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Chandi J. Wyant
March 15, 2002
My Wedding in Tuscany

A determined bride-to-be finds Florence the best place in which to make marry

     As soon as I became engaged, I knew I wanted to have my wedding in Tuscany, my favorite place in the world. But family members said, "You can't get married there, it's too far away." And our friends said, "You can't get married there, you're not Catholic." But my fiancÚ, Dave, encouraged me to go on an investigative trip to my beloved city anyway. So I did.

     I paid many visits to the marriage office in Florence's town hall, as well as to the American consulate, in attempts to understand the civil documentation process. Both places gave me mind-boggling lists of appointments, oaths, certificates, witnesses, stamps and sworn statements.

     Typically, the two offices contradicted each other in their respective rules and regulations. I also spent a week searching for a priest and a church, encountering plenty of obstacles. Then I made two discoveries that paved the way.

     One day while sharing a biting espresso with my Italian friend Cinzia in her little apartment, she asked, "Didn't you say David was Catholic?"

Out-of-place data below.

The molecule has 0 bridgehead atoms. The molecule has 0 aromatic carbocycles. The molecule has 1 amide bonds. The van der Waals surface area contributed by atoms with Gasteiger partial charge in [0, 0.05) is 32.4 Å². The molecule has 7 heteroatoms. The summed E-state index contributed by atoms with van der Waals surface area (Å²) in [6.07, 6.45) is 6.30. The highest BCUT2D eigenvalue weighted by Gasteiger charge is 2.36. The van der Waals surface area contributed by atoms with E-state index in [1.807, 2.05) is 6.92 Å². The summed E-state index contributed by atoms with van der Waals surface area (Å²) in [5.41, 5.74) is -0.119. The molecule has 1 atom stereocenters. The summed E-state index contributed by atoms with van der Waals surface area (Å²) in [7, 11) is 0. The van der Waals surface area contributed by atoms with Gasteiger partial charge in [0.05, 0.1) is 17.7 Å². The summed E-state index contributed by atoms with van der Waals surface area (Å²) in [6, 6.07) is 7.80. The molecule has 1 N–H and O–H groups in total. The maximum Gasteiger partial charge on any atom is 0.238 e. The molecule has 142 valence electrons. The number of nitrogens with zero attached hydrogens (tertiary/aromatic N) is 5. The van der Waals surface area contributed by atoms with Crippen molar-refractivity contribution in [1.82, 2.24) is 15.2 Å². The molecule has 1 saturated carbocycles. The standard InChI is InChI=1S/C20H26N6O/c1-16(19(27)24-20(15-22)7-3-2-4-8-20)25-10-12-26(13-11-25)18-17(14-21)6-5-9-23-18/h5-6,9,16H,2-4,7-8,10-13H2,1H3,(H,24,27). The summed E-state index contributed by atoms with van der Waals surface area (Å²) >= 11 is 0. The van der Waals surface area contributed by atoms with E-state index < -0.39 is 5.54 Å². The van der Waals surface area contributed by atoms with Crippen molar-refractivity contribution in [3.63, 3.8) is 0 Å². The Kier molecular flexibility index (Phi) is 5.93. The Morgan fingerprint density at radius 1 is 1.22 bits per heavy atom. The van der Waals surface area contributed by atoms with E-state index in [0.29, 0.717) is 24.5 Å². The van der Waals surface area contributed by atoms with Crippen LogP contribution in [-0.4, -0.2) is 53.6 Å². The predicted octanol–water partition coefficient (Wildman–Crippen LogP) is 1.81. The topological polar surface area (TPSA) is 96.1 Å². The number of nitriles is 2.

"Well, yes," I replied. "He was brought up that way."

     "I think it might be solved then!" said Cinzia, explaining that a "mixed ceremony" was possible if one of the sposi was Catholic. What Dave needed to prove was his batesimo and cresima.

     I phoned my fiancÚ:

     "Are you a certified Catholic?" I asked him. "Can you prove it?"

     "I don't know, I suppose so. Have you found a priest and a church?"

     "No I haven't," I said, tearing at a fingernail. "Look, this is important. Call your mom and find out if you've got baptism and cresima certificates."

     "Crazy what?"

     "Oh," I groaned. "How do you say cresima in English? You know, that rite-of-passage thing Catholics do!"

     The next day I got the good news. Dave was a certified Catholic with papers to prove it. That night Cinzia took me scouting for a wedding dinner location. Chasing up a narrow country road on the south side of the city, she took a wrong turn and stopped in what happened to be a little church's driveway.

     "Oh, by the way," she said, "that's a sweet little church!"

     I got out and peered through the darkness. We were on the crest of a hill. Ancient stone walls hugged the quiet via; cypress and Mediterranean pines rested against one another in slumber.

     I curiously entered the shadowy courtyard, noticing the unadorned simplicity of the small church's stone facade. On the other side of a low wall I sensed a Renaissance landscape through the Tuscan darkness.

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Text and photos copyright 2002, Chandi J. Wyant.  
All rights reserved.

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